Albatross Coalition Letter to Pepsi Cola, Coca Cola and Nestlé Water, NA: Save the Albatross

Date: 16 Jun 2020 | posted in: Waste to Wealth | 0 Facebooktwitterredditmail

The Save the Albatross Coalition and allied grass roots organizations urged leading beverage companies to commit to redesign their single use bottles in order to preserve the iconic Laysan Albatross sea bird and other sea life. These companies’ bottle caps comprise a massive component of debris found during beach clean ups throughout the world.

“The containers can and should be redesigned by tethering bottle caps to bottles that prevents these caps from floating in the ocean where they are consumed as food,” stated Laura Anthony, Program Coordinator for the Coalition. The Coalition is a project of the Zero Waste International Alliance.[1]

Numerous international and national agencies have confirmed that millions of bottle caps wash up and are counted during clean ups at beaches worldwide. “If they don’t wash up on shore they are in the bellies of wildlife, including Albatross chicks that are dying of starvation with a stomach full of plastic bottle caps. Containers are a design flaw that contributes to the death of over 200,000 Laysan Albatross chicks each year.”

The Coalition insists that company sponsorship and grants for clean-up events are not enough. It is “a last resort not a solution” according to Captain Charles Moore of Algalita Education and Research, and co-chair of the Coalition. Moore was the discoverer of “great garbage patches” in each of the earth’s oceans. [2]

Ironically, at this time the beverage industry giants, Coke, Pepsi and Nestlé are pushing for control of recycling through their Extended Producer Responsibility (EPR) campaign, in which the companies would take control over recycling away from local government. Save the Albatross Coalition’s request is a first step to show that these Fortune 500 companies confirm they are truly interested in being responsible and committed to solution. The Coalition letter is attached.

The letter states that producers need to take responsibility for the end use of their products. Coca-Cola, Pepsi Co, and Nestlé your name is written all over it! Now is the time for, them to step up and initiate a simple product design to prevent its bottle caps from ever reaching our environment.

The letter requests voluntary compliance with the redesign of the container.  Alternatively, it announces, along with the Coalition’s grass roots partners, the Coalition intends to fight to pass state legislation like California AB 2779 that mandates that all bottle producers Connect the Cap. This legislation in California will help prevent single-use bottle cap toxic leakage that is a blight and often lethal to wildlife, while helping to boost single-use bottle cap recycling.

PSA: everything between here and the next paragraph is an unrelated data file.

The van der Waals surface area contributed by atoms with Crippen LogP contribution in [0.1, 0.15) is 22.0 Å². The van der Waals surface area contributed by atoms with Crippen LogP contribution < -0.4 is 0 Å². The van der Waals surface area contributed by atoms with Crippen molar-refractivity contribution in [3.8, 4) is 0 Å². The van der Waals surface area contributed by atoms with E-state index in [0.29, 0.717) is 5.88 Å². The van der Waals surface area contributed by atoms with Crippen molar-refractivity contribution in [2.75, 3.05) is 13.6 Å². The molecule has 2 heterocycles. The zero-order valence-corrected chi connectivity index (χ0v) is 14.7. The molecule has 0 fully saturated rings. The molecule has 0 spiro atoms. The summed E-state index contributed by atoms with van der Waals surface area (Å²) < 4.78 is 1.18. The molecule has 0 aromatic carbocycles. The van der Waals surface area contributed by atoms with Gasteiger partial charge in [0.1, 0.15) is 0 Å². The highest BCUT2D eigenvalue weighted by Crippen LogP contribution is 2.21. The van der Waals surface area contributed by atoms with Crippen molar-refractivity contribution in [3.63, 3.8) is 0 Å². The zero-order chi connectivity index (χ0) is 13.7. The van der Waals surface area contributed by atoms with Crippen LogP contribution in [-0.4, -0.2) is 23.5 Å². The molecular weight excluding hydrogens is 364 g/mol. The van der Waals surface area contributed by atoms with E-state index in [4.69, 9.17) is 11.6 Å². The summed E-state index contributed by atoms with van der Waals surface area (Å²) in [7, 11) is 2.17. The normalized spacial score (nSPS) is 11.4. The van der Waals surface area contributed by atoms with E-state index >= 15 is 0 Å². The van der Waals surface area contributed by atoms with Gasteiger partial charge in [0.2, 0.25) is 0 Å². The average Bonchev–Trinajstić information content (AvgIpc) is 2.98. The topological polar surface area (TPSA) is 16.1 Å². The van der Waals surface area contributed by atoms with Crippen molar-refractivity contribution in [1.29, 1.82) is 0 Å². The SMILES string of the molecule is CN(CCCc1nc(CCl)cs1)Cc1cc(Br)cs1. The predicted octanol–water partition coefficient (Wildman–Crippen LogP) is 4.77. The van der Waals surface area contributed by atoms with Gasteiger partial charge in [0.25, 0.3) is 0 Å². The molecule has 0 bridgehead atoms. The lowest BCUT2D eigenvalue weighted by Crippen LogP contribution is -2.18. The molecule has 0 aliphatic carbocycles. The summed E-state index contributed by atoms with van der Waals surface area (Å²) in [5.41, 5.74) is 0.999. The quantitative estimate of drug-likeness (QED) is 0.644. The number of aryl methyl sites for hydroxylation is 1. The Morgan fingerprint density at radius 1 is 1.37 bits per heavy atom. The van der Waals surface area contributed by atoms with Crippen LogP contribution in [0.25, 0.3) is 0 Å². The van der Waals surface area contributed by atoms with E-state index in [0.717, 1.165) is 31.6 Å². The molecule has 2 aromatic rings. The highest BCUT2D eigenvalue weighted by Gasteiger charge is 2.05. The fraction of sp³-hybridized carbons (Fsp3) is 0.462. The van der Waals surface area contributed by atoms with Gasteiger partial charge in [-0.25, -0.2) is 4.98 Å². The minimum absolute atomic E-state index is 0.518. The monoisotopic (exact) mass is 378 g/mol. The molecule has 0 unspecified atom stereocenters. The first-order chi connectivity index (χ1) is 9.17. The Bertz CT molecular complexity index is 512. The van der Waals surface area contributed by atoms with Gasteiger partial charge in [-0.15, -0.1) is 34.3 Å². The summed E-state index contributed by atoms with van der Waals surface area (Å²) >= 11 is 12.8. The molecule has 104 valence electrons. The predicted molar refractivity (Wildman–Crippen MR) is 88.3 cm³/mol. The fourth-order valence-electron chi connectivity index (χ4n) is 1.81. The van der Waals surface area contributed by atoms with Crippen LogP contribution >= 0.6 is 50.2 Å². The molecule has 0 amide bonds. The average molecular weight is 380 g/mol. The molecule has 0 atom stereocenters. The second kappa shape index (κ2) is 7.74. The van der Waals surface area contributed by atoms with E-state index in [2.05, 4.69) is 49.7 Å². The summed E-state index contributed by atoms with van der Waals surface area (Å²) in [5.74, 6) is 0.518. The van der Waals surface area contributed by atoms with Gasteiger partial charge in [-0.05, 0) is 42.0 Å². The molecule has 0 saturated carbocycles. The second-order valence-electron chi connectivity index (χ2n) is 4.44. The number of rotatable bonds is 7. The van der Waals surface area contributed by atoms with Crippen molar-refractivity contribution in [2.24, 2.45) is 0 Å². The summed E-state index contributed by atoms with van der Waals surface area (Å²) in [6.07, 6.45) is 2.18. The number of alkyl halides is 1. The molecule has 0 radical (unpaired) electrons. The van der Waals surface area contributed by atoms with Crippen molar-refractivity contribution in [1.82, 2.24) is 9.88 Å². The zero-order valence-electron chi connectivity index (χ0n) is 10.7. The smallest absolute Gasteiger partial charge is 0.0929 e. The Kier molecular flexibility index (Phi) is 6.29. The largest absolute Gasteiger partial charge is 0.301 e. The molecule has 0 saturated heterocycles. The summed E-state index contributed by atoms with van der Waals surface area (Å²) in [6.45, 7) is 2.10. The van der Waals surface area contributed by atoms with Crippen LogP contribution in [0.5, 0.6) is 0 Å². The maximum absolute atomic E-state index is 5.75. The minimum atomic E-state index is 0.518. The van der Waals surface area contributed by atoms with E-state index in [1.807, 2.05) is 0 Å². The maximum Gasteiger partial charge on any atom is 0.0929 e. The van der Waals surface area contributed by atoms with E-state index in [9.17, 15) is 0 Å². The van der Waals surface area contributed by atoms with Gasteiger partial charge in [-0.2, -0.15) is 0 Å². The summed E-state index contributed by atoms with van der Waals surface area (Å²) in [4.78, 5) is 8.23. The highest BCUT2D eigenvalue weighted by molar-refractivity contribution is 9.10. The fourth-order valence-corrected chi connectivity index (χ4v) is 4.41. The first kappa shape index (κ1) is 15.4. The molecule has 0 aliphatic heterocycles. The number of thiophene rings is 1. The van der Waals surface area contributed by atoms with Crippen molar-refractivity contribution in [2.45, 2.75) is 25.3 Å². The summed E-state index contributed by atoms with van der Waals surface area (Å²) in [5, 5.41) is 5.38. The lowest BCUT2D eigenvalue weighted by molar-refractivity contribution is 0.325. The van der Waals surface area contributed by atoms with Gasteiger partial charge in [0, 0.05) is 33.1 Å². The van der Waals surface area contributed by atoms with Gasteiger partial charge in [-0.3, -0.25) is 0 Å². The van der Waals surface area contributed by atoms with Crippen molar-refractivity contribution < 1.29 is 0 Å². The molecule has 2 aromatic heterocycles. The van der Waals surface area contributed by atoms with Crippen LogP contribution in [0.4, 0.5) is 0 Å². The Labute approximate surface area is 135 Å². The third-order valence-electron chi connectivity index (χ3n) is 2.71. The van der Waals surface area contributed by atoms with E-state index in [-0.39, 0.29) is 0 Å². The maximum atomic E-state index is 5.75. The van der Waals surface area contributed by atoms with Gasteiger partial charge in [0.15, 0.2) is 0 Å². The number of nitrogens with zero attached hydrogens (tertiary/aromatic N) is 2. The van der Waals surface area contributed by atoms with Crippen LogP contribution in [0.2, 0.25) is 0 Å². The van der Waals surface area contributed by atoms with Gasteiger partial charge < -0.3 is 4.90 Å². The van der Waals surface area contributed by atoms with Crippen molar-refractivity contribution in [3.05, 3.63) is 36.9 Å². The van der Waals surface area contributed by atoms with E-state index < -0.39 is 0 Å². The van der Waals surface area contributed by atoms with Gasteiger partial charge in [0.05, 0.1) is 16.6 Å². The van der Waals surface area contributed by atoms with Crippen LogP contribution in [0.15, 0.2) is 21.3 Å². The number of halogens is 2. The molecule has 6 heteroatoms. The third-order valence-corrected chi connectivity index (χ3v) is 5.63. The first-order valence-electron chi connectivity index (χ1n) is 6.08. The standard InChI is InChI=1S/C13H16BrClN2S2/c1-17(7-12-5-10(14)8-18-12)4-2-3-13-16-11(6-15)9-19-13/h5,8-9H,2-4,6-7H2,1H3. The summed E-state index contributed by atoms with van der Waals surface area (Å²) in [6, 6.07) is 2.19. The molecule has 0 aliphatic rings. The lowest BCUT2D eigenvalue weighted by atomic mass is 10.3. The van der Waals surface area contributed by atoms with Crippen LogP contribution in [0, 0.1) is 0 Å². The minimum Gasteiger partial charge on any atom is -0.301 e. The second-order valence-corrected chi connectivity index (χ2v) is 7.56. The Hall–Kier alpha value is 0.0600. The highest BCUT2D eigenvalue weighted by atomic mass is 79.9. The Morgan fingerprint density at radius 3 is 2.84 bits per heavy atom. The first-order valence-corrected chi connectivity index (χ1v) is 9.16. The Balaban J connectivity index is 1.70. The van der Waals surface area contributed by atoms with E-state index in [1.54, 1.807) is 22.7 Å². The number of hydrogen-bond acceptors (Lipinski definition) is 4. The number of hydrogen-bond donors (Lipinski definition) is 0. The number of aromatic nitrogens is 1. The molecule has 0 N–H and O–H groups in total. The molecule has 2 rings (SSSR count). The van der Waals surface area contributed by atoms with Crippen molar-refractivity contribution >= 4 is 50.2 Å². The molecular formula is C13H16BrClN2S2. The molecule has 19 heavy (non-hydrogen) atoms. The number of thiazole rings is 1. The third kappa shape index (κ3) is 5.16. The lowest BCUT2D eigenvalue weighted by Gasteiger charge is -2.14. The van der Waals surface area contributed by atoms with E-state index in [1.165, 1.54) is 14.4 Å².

The Coalition, thus challenges the industry, which reaps the vast benefits from consumers, but does not account for the massive worldwide harm its products cause, to now act responsibly to contain the ocean plastic pollution problem it has in large part created and continues to grow exponentially.

The Coalition has offered to work with the industry “to be the champions of the cause and be the first to implement the simple redesign to connect each of the plastic bottle caps to the bottle!”

‘Connect the Cap’  Mandated for Europe

Connect the Cap is one of design requirements (together with 30% minimum recycled content by 2030) mandated for PET bottles by the Single Use Plastics (SUP) Directive, Article 6 of the European Union. Directive 2019/904 was adopted June 2019, to be enforced in all Member States by June 2021.

 

For further information about the Save the Albatross Coalition visit: www.albatrosscoalition.org

For more information about the Connect the Cap Campaign contact: Laura Anthony at lanthony@albatrosscoalition.org

[1] Richard Anthony, Chair, Zero Waste International Alliance, Captain Charles Moore, Algalita Marine Education and Research and Neil Seldman, Institute for Local Self-Reliance, PhD, are co-chairs of the Coalition.

[2] See, Plastic Ocean: How a Sea Captain’s Chance Discovery Launched a Determined Quest to Save the Oceans, Avery, New York, 2011.

 

Photo via Wikimedia Commons

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Follow Neil Seldman:
Neil Seldman

Neil Seldman, Ph.D, directs the Recycling and Economic Growth Initiative. He specializes in helping cities and businesses recover increasing amounts of materials from the waste stream and add value to the local economy through new processing and manufacturing facilities. He is a co-founder of the Institute for Local Self-Reliance and is a member of ILSR's Board of Directors.

Follow Neil Seldman:
Neil Seldman, Ph.D, directs the Recycling and Economic Growth Initiative. He specializes in helping cities and businesses recover increasing amounts of materials from the waste stream and add value to the local economy through new processing and manufacturing facilities. He is a co-founder of the Institute for Local Self-Reliance and is a member of ILSR's Board of Directors.